Endogenous Growth, Public Capital, and the Convergence of Regional Manufacturing Industries

42 Pages Posted: 18 Aug 2000

See all articles by Charles R. Hulten

Charles R. Hulten

University of Maryland - Department of Economics; National Bureau of Economic Research (NBER)

Robert M. Schwab

University of Maryland - Department of Economics

Date Written: November 1993

Abstract

Several explanations can be offered for the unbalanced growth of U.S. regional manufacturing industries in the decades after World War II. The convergence hypothesis suggests that the success of the South in catching up to the Northeast and Midwest should be understood by analogy with the economic success of Japan and the rest of the G-7 in closing the gap relative to the U.S. as a whole. Endogenous growth theory, on the other hand, assigns a central role to capital formation, broadly defined. A variant of endogenous growth theory focuses on investments in public infrastructure as a key determinant of regional growth. Finally, traditional location theory stresses the evolution of regional supply and demand and the role of economies of scale and agglomeration. This paper compares these alternative explanations of U.S. regional growth by testing their predictions about the productive efficiency of regional manufacturing industries. We find little evidence that technological convergence explains the regional evolution of U.S. manufacturing industry, or that endogenous growth was an important factor. We also find little evidence that public capital externalities played a significant role in explaining the relative success of industries in the South and West. The main engine of differential regional manufacturing growth over the period 1970-86 seems to be inter-regional flows of capital and labor. The growth of multifactor productivity is essentially uniform across regions, although there is some variation in the initial levels of efficiency.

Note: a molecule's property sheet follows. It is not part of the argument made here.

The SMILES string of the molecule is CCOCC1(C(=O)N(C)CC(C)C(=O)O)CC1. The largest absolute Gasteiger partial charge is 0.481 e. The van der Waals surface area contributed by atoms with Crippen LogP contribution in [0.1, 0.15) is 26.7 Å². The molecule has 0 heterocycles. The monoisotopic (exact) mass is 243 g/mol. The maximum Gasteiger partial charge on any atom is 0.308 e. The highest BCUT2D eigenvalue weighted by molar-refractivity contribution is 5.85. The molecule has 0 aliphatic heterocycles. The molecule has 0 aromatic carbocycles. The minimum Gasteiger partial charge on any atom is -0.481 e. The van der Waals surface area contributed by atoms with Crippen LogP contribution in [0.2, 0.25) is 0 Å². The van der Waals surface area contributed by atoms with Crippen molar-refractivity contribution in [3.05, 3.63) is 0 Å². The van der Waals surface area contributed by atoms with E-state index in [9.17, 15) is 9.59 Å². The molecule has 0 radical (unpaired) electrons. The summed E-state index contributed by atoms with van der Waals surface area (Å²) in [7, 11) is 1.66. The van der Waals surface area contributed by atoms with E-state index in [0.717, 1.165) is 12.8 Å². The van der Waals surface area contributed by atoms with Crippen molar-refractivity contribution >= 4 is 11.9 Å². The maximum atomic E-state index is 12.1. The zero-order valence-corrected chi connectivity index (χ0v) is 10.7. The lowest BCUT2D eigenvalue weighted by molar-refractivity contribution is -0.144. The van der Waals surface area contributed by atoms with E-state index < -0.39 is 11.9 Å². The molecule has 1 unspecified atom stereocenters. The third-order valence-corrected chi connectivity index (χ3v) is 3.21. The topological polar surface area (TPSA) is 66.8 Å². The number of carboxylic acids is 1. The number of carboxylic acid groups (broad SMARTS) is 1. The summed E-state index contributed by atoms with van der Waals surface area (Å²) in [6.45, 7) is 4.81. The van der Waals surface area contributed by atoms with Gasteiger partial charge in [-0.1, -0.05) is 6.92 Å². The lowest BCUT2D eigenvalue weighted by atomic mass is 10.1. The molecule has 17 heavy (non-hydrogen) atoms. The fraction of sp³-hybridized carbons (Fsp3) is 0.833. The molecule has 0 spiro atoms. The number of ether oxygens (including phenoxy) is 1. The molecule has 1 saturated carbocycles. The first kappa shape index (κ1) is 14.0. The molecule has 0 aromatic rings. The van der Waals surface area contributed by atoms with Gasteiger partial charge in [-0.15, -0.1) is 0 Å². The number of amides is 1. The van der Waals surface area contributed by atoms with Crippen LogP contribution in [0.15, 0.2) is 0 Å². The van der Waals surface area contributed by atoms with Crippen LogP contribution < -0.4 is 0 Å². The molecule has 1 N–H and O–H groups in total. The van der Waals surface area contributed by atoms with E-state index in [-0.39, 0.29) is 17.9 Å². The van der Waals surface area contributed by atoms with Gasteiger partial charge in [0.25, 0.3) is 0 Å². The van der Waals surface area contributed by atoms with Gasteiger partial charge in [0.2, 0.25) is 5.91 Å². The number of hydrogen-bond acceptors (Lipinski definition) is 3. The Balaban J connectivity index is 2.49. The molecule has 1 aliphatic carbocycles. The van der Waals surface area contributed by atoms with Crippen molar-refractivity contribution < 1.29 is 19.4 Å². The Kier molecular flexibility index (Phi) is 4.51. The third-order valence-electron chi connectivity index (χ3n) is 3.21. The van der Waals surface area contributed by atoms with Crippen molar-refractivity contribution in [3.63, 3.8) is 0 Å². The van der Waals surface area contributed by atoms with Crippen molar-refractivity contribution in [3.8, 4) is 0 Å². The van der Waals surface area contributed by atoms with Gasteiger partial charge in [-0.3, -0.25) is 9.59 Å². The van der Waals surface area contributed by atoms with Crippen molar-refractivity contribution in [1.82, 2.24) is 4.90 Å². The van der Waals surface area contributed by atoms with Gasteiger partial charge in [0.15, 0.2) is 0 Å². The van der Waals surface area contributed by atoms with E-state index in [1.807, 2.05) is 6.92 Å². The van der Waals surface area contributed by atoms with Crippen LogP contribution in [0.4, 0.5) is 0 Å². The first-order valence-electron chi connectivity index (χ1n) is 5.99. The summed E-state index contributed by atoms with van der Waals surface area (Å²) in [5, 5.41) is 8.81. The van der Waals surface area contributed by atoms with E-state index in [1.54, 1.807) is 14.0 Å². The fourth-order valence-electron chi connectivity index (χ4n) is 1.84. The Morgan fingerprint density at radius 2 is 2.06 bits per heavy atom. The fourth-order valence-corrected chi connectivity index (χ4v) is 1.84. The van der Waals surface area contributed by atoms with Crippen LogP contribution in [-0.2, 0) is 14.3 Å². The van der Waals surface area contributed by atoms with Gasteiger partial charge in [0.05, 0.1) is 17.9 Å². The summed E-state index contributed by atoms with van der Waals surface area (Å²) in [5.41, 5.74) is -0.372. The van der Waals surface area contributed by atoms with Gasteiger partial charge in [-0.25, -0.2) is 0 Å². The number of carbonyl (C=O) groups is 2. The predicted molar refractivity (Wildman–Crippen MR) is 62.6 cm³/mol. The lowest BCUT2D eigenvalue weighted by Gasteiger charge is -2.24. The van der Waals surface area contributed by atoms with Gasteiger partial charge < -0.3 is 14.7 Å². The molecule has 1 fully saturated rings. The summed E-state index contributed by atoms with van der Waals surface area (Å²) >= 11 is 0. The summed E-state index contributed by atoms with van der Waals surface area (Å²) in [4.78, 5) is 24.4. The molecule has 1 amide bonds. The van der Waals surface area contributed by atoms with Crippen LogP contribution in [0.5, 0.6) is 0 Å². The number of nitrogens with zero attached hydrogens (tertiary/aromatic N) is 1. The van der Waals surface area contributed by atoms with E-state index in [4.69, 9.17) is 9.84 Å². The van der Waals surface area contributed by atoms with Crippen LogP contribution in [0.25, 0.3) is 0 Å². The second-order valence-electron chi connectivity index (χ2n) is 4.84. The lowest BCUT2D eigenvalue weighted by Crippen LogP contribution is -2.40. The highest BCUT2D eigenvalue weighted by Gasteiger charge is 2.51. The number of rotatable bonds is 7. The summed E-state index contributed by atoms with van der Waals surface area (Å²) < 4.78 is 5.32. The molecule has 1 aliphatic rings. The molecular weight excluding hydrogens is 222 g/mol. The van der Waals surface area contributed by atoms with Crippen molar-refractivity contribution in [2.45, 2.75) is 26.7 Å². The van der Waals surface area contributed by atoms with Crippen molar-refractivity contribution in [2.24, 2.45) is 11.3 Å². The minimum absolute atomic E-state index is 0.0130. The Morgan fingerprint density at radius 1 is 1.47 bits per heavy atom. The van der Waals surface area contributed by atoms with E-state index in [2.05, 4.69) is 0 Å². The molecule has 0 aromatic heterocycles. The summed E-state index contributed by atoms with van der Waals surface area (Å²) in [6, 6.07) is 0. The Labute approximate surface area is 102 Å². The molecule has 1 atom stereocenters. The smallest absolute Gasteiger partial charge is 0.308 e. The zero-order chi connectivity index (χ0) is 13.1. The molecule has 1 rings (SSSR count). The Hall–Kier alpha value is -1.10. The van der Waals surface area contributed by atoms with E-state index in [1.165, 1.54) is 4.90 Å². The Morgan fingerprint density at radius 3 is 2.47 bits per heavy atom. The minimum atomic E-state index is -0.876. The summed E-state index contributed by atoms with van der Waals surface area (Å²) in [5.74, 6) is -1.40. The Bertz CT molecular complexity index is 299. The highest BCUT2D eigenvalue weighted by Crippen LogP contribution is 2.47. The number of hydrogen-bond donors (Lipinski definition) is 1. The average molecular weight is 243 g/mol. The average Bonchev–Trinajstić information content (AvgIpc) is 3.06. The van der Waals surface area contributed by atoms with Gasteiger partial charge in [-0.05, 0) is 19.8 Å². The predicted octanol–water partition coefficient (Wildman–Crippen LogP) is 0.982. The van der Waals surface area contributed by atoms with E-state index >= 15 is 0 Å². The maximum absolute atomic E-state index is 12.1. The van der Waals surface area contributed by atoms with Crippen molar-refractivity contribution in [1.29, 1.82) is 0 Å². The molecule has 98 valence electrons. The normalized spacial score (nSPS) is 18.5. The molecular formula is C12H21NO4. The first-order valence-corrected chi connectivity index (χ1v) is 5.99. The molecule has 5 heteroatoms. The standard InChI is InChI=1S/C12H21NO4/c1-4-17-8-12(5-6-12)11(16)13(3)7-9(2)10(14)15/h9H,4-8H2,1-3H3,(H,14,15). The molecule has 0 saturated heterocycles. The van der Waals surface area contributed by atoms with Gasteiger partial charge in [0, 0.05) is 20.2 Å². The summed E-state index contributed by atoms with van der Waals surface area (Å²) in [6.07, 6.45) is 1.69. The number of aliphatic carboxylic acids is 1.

Suggested Citation

Hulten, Charles R. and Schwab, Robert M., Endogenous Growth, Public Capital, and the Convergence of Regional Manufacturing Industries (November 1993). NBER Working Paper No. w4538, Available at SSRN: https://ssrn.com/abstract=226770

Charles R. Hulten (Contact Author)

University of Maryland - Department of Economics ( email )

College Park, MD 20742
United States

National Bureau of Economic Research (NBER)

1050 Massachusetts Avenue
Cambridge, MA 02138
United States

Robert M. Schwab

University of Maryland - Department of Economics ( email )

College Park, MD 20742
United States

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